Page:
Silicon Valley tycoon Peter Thiel delivered one of the most memorable speeches of last year’s Republican National Convention, predicting that Donald Trump would, swiftly and without mercy, end the culture wars. How is that working out?

More than a year ago in Cleveland, Thiel told the GOP crowd, “I am proud to be gay . . . but fake culture wars only distract us from our economic decline, and nobody in this race is being honest about it except Donald Trump.” The way Thiel saw it, these “fake culture wars” had eclipsed attempts to deal with real problems. “When I was a kid, the great debate was about how to defeat the Soviet Union,” Thiel recalled. “And we won. Now we are told that the great debate is about who gets to use which bathroom. This is a distraction from our real problems. Who cares?” The shining promise of Trump was that as a businessman by trade and temperament, he had no interest in seeing cultural issues divide the country. Like Thiel himself, he would stick to grand construction projects, such as strengthening the economy and investing in infrastructure. “I’m not a politician,” Thiel said. “But neither is Donald Trump. He is a builder, and it’s time to rebuild America.”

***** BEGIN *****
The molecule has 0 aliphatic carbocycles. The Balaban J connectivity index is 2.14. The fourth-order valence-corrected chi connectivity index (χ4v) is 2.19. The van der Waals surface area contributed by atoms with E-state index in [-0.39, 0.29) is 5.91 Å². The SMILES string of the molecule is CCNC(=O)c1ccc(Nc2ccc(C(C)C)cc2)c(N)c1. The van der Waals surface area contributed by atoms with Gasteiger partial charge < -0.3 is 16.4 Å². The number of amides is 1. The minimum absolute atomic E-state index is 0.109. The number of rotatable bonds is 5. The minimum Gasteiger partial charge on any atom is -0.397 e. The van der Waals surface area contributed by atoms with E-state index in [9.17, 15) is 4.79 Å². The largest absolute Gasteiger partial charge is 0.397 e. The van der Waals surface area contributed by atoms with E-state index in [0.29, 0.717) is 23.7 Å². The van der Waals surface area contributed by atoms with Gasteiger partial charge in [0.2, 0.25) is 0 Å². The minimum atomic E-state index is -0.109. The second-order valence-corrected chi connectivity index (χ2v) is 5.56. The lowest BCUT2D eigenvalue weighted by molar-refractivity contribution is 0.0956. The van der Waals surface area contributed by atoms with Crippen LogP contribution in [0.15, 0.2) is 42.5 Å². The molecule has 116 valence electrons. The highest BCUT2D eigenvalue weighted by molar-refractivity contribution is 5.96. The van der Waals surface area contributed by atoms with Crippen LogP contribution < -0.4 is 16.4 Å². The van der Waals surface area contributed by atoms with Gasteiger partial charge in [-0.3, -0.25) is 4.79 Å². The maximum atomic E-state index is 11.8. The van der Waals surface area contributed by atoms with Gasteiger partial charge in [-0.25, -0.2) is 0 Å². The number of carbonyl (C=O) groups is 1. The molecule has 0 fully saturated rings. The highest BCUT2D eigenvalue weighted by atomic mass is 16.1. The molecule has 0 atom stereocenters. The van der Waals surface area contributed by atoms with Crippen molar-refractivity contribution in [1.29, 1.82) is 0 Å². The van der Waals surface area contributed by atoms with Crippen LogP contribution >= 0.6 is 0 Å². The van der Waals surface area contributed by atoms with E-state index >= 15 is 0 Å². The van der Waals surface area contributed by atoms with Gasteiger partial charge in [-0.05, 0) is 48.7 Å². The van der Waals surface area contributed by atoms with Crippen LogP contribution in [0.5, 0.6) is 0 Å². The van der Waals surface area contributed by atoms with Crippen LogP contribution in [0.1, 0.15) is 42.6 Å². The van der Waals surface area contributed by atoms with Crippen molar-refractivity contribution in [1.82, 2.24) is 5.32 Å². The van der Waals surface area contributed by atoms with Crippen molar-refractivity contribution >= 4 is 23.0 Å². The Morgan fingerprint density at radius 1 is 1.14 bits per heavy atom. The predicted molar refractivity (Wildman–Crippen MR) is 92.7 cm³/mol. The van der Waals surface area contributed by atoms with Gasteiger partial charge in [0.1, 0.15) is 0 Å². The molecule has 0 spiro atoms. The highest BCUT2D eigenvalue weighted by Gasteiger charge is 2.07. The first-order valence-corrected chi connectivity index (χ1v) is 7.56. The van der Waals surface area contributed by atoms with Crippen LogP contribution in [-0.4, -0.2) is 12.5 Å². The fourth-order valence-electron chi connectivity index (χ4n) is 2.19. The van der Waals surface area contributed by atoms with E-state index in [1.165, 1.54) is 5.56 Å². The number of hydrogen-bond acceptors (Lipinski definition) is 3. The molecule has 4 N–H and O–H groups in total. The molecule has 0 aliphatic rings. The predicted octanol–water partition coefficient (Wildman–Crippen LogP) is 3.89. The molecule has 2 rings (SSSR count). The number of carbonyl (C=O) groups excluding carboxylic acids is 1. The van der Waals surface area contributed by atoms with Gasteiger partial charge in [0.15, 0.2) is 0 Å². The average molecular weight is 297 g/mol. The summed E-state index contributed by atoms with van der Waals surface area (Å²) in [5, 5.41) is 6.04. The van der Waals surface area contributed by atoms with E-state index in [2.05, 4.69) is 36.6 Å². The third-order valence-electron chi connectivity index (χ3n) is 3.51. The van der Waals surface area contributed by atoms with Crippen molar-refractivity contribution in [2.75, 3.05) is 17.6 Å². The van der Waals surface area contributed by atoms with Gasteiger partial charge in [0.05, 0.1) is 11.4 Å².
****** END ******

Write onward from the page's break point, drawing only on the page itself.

Now that the candidate Thiel endorsed is seven months into a uniquely destructive presidency, it seems clear that his hopes were misplaced. Far from sharing Thiel’s attitude that no one should care about “who gets to use which bathroom,” Trump has shown he cares deeply. One of Trump’s first acts as president was to issue a letter withdrawing federal protection for transgender high school students who want to use bathrooms corresponding to their gender identities. In July, the president tweeted that he would reinstate a ban on transgender people in the military, and this week, he made good on the threat, issuing a directive that bars new transgender recruits, blocks funding for sex reassignment surgeries, and gives Defense Secretary James Mattis six months to decide whether to expel the thousands of transgender soldiers already serving. And these are not the only ways in which Trump is governing as a right-wing cultural warrior. He has also reinstated the gag rule on international agencies that provide abortion counseling, appointed figures like Supreme Court Justice Neil Gorsuch and Secretary of Education Betsy DeVos, and signed a law that will allow states to deny funding to Planned Parenthood.